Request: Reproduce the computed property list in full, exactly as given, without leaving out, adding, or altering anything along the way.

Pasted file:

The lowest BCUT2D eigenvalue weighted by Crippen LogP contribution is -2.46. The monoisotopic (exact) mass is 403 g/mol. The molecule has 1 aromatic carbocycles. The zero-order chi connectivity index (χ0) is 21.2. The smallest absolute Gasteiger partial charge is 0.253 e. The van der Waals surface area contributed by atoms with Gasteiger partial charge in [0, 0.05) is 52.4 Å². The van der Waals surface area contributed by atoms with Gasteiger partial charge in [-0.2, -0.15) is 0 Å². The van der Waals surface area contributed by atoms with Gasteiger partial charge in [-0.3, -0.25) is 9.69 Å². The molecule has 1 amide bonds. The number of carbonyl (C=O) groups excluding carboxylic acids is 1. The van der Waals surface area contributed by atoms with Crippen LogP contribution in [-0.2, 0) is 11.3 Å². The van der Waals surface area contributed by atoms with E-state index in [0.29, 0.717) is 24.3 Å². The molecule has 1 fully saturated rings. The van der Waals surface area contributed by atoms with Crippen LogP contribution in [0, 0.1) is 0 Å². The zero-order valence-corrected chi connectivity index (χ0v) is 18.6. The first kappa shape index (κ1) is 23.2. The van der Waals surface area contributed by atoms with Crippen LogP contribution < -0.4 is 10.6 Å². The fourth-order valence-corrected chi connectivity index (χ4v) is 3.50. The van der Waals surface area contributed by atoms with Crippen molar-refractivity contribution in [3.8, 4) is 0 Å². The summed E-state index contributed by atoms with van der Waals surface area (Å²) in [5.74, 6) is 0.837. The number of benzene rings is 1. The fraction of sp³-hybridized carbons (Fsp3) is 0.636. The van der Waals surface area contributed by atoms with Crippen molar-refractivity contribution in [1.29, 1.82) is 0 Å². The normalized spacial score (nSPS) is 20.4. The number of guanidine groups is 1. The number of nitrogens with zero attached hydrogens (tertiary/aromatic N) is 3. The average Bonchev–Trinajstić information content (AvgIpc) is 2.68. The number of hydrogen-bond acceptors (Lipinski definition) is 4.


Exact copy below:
The lowest BCUT2D eigenvalue weighted by Crippen LogP contribution is -2.46. The monoisotopic (exact) mass is 403 g/mol. The molecule has 1 aromatic carbocycles. The zero-order chi connectivity index (χ0) is 21.2. The smallest absolute Gasteiger partial charge is 0.253 e. The van der Waals surface area contributed by atoms with Gasteiger partial charge in [0, 0.05) is 52.4 Å². The van der Waals surface area contributed by atoms with Gasteiger partial charge in [-0.2, -0.15) is 0 Å². The van der Waals surface area contributed by atoms with Gasteiger partial charge in [-0.3, -0.25) is 9.69 Å². The molecule has 1 amide bonds. The number of carbonyl (C=O) groups excluding carboxylic acids is 1. The van der Waals surface area contributed by atoms with Crippen LogP contribution in [-0.2, 0) is 11.3 Å². The van der Waals surface area contributed by atoms with E-state index in [0.29, 0.717) is 24.3 Å². The molecule has 1 fully saturated rings. The van der Waals surface area contributed by atoms with Crippen LogP contribution in [0, 0.1) is 0 Å². The zero-order valence-corrected chi connectivity index (χ0v) is 18.6. The first kappa shape index (κ1) is 23.2. The van der Waals surface area contributed by atoms with Crippen LogP contribution < -0.4 is 10.6 Å². The fourth-order valence-corrected chi connectivity index (χ4v) is 3.50. The van der Waals surface area contributed by atoms with Crippen molar-refractivity contribution in [3.8, 4) is 0 Å². The summed E-state index contributed by atoms with van der Waals surface area (Å²) in [5.74, 6) is 0.837. The number of benzene rings is 1. The fraction of sp³-hybridized carbons (Fsp3) is 0.636. The van der Waals surface area contributed by atoms with Crippen molar-refractivity contribution in [1.29, 1.82) is 0 Å². The normalized spacial score (nSPS) is 20.4. The number of guanidine groups is 1. The number of nitrogens with zero attached hydrogens (tertiary/aromatic N) is 3. The average Bonchev–Trinajstić information content (AvgIpc) is 2.68. The number of hydrogen-bond acceptors (Lipinski definition) is 4.